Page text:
Director of Orchestras Wes Kenney and Music Professor Leslie Stewart are spending two weeks in South Korea where Maestro Kenney will conduct the Changwon Philharmonic. These entries document their latest experience!
Thursday, June 21
The morning pattern continues: a long walk/run around the lake, breakfast, wait five minutes for some brewed coffee at Starbucks, walk across the street to rehearsal. When I arrive at the conductor’s lounge, the executive director, Inho, Ms. Baek, and Reena are waiting for me to go over the schedule for the next couple of days. We have a double rehearsal today with lunch in between, so the AM rehearsal will end at 11:30, which will be exclusively on the Prokofiev. It has been arranged for me to work with our soloist Jaehong YIM, at 11:30 before we head out to lunch. At 1:30 we will rehearse Brahms with the soloist and go to 3:30.
The AM rehearsal goes without a hitch just a few tweaks needed. My only wish at this point is that we might have the benefit of the hall working for us, but the orchestra seems to not be concerned. Besides, Choi has told be repeatedly how much I’m going to enjoy it.
After rehearsal, I meet privately with our outstanding soloist in the conductor’s lounge. Jaehong is well-known in South Korea, teaching at a University in Busan and being concertmaster of an important chamber orchestra in Seoul. He plays through the Brahms concerto and proves himself to be a formidable artist with a solid technique and a marvelous expressive sound. I make a few notes in my score, then the rest will left up to rehearsal.
At lunch we meet with the two violinists that had approached us on Tuesday. They are both members of a group they call the Caldera quartet. Their cellist is also with us and Choi comes along to help with the language. It is another Korean lunch at a very nice place and may be the best Korean food we’ve had yet. The conversation revolves around their upcoming concert and my impact on the Changwon Philharmonic, which they interpret as very positive. They pick up the tab for lunch and after thanking them profusely, we head back to the rehearsal hall for Brahms.
The rehearsal goes well. We deal with pacing, balance, sound, interpretive, and other challenges expected in a first rehearsal on a concerto. This is business as usual and after a full read of a movement and a second pass stopping for various issues, we get through the whole piece in the two hours allotted. For a variety of reasons, the Changwon Philharmonic has made the unusual request to have the concerto as the second half of the concert. My only concern is that Brahms following Prokofiev is a tougher shift than Prokofiev following Brahms. I explain this to the ensemble to make sure that they have mentally made that shift.
After this rehearsal, Choi drops Leslie at the Lotte department store (red flags for me!) and Choi takes me to a virtual golf place nearby since we had no time to sample one of Korea’s courses (red flags for Leslie.) The virtual course Choi selects is in fact the one we would have played if we had one more day, sigh. Choi is quite the athlete and even though he has not played in awhile his swing comes back in short order and he starts hitting some amazing shots. His putting is the great equalizer so even though I’m lousy tee to green I’m able to keep up with him for a few holes. The course is very difficult (on a hillside and narrow) so any errant shots are out of bounds. Score one for the Koreans vs. U.S. in this match!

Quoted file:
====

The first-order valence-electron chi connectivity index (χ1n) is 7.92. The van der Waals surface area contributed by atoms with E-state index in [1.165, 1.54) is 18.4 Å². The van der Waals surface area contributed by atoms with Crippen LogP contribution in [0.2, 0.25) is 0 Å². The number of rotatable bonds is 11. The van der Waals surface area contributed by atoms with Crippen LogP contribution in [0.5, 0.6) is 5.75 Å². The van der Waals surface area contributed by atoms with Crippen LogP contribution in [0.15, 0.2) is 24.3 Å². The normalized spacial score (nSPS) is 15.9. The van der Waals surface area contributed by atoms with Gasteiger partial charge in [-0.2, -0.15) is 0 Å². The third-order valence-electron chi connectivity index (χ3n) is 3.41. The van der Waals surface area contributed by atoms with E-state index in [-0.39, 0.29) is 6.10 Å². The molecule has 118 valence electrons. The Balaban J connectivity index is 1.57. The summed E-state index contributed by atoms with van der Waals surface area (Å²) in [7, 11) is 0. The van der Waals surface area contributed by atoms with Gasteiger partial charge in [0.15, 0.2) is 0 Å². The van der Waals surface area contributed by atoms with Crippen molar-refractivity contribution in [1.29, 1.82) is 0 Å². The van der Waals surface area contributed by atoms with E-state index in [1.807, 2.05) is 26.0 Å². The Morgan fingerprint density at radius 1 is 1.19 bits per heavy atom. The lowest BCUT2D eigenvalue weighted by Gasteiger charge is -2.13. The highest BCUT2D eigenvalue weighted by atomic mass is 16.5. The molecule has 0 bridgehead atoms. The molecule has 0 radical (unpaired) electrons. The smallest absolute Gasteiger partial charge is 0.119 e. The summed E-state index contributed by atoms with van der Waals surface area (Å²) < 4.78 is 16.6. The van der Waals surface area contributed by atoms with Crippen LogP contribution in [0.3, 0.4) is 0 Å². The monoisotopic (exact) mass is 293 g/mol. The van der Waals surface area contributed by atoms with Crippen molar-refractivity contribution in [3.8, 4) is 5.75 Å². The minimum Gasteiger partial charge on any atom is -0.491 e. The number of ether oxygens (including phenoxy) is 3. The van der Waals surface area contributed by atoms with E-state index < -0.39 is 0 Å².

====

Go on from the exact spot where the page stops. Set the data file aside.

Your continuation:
I head back to the hotel and find that Leslie has made it back from the Lotte department store with a new outfit. She has fallen in love with the offerings there, both in make-up and clothes, and tells me about her experience. Later in the early evening, we walk north of the hotel to the neighborhood we had discovered on Tuesday with the restaurants and coffee houses. To our dismay, NONE of the restaurants in this area serve beer or wine. It is disappointing and after much discussion, we head back to Hotel Avenue to Cubar’s Grill for a camembert pizza and some wine, which is excellent.
Once back in the room, we decide to turn on the TV and discover a couple of channels with English language films. There is not much in regards to English language news, although we have been able to access an English language newspaper at breakfast to at least keep us somewhat apprised of world events. We watch the end of a remake of The Day of the Jackal with Bruce Willis and Richard Gere (as well as J.K. Simmons who has a minor role long before his Oscar win for Whiplash and becoming a spokesperson for Farmer’s Insurance.)
Another busy day added to the week, but only one dress rehearsal and the concert is left.
~ Submitted by Wes Kenney, Director of Orchestras